The issue of transparency and the ethical treatment of animals is also a problem for vegan and vegetarian foodways. The ethical treatment of animals is not just to be considered for the animals we can see, but also for the ones we don’t.  What consideration is there of the countless rodents and small marsupials that are killed through the processes of producing a loaf of bread? Are the numerous animals killed in the process of pest control of wheat crops, the storage of wheat and flour worthy of our moral consideration? What about the fish whose parts are used in the mass production of beer? Or what of the environmental cost of the global shipping of processed vegan and vegetarian food items? Is the environment also worthy of moral consideration to vegans and vegetarians?

Often the mistreatment and exploitation of animals and the environment is a symptom of a much larger problem. With the spread of global capitalism, the need to feed the starving, unemployed, underemployed and low waged is met with with cheap meat, dairy and eggs at the expense of animal well being. How does veganism approach the problem of starvation, unemployment, underemployment and low wage employment with highly priced soy products? While veganism can betray the maltreatment of animals through analytic critique, the sense in which veganism is able to confront issues of starvation, low wage, under and unemployment betrays itself as being unable to satisfactorily confront environmental and everyday living conditions; veganism requires a level of wealth and prosperity that isn’t afforded to the underprivileged. While it is important to analyse and critique the way animals are treated within the global economic market in which we live, it is equally important to engage with farmers and producers willing to be transparent about foodways and the way in which animals are treated in a respectful and considerate manner, as well as being aware of the issues of transparency within our own vegan and vegetarian foodways.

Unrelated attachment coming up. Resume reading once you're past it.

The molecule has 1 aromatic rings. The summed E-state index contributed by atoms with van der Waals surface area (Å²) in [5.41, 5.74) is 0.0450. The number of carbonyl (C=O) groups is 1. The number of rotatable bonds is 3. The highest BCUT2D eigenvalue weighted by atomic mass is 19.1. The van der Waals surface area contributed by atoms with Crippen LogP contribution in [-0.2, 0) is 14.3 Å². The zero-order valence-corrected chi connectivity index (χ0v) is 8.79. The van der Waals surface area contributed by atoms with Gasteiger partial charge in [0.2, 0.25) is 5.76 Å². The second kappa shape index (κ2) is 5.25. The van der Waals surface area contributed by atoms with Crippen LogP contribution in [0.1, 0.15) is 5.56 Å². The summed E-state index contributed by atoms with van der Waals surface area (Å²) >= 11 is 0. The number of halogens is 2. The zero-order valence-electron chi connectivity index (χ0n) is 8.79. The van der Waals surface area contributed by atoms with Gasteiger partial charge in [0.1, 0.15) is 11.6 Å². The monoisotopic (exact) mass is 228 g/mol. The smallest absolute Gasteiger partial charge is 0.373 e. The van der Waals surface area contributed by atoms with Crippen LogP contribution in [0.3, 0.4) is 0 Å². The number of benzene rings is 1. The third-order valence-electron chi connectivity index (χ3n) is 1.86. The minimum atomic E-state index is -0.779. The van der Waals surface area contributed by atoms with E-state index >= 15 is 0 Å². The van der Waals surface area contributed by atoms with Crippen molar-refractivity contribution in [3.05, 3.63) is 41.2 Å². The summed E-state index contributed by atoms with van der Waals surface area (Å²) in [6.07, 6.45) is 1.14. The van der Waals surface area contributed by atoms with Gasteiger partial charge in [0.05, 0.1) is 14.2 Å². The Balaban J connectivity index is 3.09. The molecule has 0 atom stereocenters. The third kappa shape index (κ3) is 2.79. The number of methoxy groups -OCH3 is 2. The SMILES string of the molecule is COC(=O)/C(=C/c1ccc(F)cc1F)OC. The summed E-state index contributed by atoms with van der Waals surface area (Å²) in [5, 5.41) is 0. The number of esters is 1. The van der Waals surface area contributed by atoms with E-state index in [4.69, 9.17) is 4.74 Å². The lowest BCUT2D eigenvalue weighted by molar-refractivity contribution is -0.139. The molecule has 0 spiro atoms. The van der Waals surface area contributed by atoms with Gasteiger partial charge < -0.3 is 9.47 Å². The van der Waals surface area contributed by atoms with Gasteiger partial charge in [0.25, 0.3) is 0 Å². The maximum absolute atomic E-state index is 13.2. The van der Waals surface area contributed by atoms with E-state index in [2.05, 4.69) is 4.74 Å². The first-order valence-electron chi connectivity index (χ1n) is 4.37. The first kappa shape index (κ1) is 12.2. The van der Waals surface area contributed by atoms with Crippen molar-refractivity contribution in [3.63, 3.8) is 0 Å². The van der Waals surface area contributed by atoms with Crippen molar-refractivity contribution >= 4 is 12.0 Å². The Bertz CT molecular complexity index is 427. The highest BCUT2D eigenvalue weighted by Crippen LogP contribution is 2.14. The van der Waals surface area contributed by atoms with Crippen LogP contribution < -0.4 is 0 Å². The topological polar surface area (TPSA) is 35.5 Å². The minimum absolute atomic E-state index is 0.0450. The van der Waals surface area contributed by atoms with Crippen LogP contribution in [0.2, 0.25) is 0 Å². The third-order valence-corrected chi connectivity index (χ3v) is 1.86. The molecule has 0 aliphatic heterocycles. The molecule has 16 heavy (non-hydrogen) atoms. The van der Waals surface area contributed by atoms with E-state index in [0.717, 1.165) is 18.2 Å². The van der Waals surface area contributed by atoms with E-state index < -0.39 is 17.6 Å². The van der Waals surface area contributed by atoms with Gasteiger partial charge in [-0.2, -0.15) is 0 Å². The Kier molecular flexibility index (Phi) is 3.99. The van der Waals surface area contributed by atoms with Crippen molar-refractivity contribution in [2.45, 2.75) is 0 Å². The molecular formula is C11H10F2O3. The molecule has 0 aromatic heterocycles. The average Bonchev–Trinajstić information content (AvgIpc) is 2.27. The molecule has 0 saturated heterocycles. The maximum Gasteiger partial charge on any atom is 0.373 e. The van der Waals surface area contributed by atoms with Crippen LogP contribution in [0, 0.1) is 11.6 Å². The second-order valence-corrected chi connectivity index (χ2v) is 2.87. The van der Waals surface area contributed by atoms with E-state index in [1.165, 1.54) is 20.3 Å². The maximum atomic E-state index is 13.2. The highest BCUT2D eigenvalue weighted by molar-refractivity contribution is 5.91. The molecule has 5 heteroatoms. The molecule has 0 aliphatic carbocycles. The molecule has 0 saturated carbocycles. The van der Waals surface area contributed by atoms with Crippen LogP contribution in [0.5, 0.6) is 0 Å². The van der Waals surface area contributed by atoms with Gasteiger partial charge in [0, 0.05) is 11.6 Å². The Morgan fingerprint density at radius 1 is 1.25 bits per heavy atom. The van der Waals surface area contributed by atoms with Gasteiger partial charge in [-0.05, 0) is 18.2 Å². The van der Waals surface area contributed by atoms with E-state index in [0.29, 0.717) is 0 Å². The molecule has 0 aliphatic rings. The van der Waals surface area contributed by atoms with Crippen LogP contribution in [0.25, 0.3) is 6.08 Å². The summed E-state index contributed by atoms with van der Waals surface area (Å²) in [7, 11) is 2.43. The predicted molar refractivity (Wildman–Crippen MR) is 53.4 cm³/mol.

All issues and concerns around the ethics of food production and consumption are worthy of discussion and open scrutiny, but when one group restricts itself to shouting the loudest abuse, or refuses to engage even marginally with the topic at hand (and makes it very unpleasant for any who do engage), there can be no winners – especially not farm animals.

Surely we can all agree that a farming community unwilling to share its practices with the public due to sustained, personal attacks by so-called ‘animal rights activists’ is a very bad outcome. We here at Jonai Farms won’t be frightened away from the challenge of transparency – we understand why people choose veganism or vegetarianism (I was a vegetarian for seven years, and write frequently on my blog about these very questions), and we quite simply disagree with that decision while respecting one’s right to make it. Vegans have every right to disagree with our position, of course, but should think long and hard about what can happen to our food system when they so zealously shout farmers off the stage.